Truth be told, I haven’t been there for eons, despite passing by the area ever so frequently. I often wonder how the place is like now, or if my favorite Indian Rojak stall was still in business. But I’d never really felt compelled to go in. Strange I know, don’t ask me why. Alas as fate has a funny way of coming around, my ventures into Peranakan cooking has brought me back here again, to buy buah keluak, or source for the freshest petai beans still in their pods. And thus when I have a craving and was looking for ingredients to make Sambal Jantung Pisang, I knew the perfect place to start hunting.
Peranakans love cooking with fruits, spanning from the usual tropical varieties like pineapple in Sambal Nanas to durian in Apam Balik and banana in Pengat, to using more exotic varieties in lesser prepared dishes like young jackfruit in Sayur Nangka Masak Lemak, banana blossom in Kerabu Jantung Pisang and unripe papaya in Buah Paya Masak Titek. Some fruits are used almost exclusively in culinary cuisines from this region, and buah belimbing is one such fruit.
Ikan Gerang Asam is one of my favorite Peranakan dishes. It is also amongst the first nyonya dishes that I’d learnt to cook and experimented with. The intermingling of tang and heat often calls for additional servings of rice just to finish up any remnants of kuah (gravy) and assortment of stewed vegetables that went with it, even when the fish was long gone. Often times, more kuah than what the dish required would be prepared, so as to add more fish or other seafood, as well as vegetables and fruit for second helpings the next day. As with most stew or curry-based dishes, the flavours develop over time making it more sedap nia!!!
For me, the Peranakan culture is probably the most intriguing bit of Southeast Asian history. There are so many stories and theories which attempt to explain their origins but none so far has been rock solid. And precisely because of this shroud of vagueness that lends the Peranakan heritage a veil of mystery. Yet, the inter-marriage between the Chinese and Malays then yielded the “Straits Chinese” community which encapsulates the very essence of these two cultures, alongside influences from the Indians and even Europeans which colonised this part of the world. It is this “melting pot” of cultural and historical bearings that nurtured the Peranakan culture to be rich and colorful as we know it today. Through their architecture and handicraft like sewing and beadwork, we saw how the Peranakans brought together elements of the East and West and slowly over generations yielded it to become their uniquely own. But personally, I feel that the spirit of Peranakan culture, like many other cultures, lies in their food.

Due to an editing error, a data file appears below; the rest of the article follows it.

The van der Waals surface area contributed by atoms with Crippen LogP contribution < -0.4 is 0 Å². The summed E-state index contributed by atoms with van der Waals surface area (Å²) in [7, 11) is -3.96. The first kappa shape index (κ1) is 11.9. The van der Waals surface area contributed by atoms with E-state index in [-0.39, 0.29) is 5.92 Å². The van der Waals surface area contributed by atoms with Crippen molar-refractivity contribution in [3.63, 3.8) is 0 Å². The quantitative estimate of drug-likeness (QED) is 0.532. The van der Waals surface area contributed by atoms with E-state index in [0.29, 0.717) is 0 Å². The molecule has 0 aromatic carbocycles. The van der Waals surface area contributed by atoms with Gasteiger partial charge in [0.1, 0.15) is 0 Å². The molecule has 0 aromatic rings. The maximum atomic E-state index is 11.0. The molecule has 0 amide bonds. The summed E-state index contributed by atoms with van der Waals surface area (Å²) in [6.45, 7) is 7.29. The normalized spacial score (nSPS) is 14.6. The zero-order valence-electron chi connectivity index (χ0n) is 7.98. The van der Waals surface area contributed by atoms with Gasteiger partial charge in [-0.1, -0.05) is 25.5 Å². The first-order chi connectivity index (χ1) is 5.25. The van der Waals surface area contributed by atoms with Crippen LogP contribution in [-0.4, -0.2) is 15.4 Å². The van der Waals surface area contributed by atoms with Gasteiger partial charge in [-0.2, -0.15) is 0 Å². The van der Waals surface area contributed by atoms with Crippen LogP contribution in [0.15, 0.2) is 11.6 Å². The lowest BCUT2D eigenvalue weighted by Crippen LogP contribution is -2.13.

My first experience with Peranakan food outside of the household was actually at the most uncanny of all places, Pow Sing Chicken Rice 報喜 at Serangoon Gardens. Their chicken rice is fairly decent but unfortunately the same cannot be said for the standard of the Nyonya dishes on their menu. Alas, the quality of the food wasn’t fantastic but the liberal use of tau cheo (fermented bean paste) in addition to a hoard of spices, and the eccentricity of buah keluak’s appearance which can only be matched with its taste… the dining experience left quite an impression, both good and bad…
Lunch @ Jack’s Place is something which we had been wanting to do for such a long time but never get the opportunity to materialise. Hectic work schedules is usually the
excuse reason. But as the year closes to an end with us clearing leave and not travelling out, it seemed like the best place to enjoy a slow and simple weekday lunch. We chose the branch at Bras Basah complex for several reasons. Firstly, its just a stone’s throw away from the gym where we workout, hence allowing us to sweat out a bit to lighten our conscience on the culinary indulgence we might land ourselves in. And secondly the ambience and decor here is so well-preserved at the 80s and early 90s! Just the way we like it, uh huh uh huh!
We order two set meals of the day which came with Cream of Vegetable Soup served with garlic bread.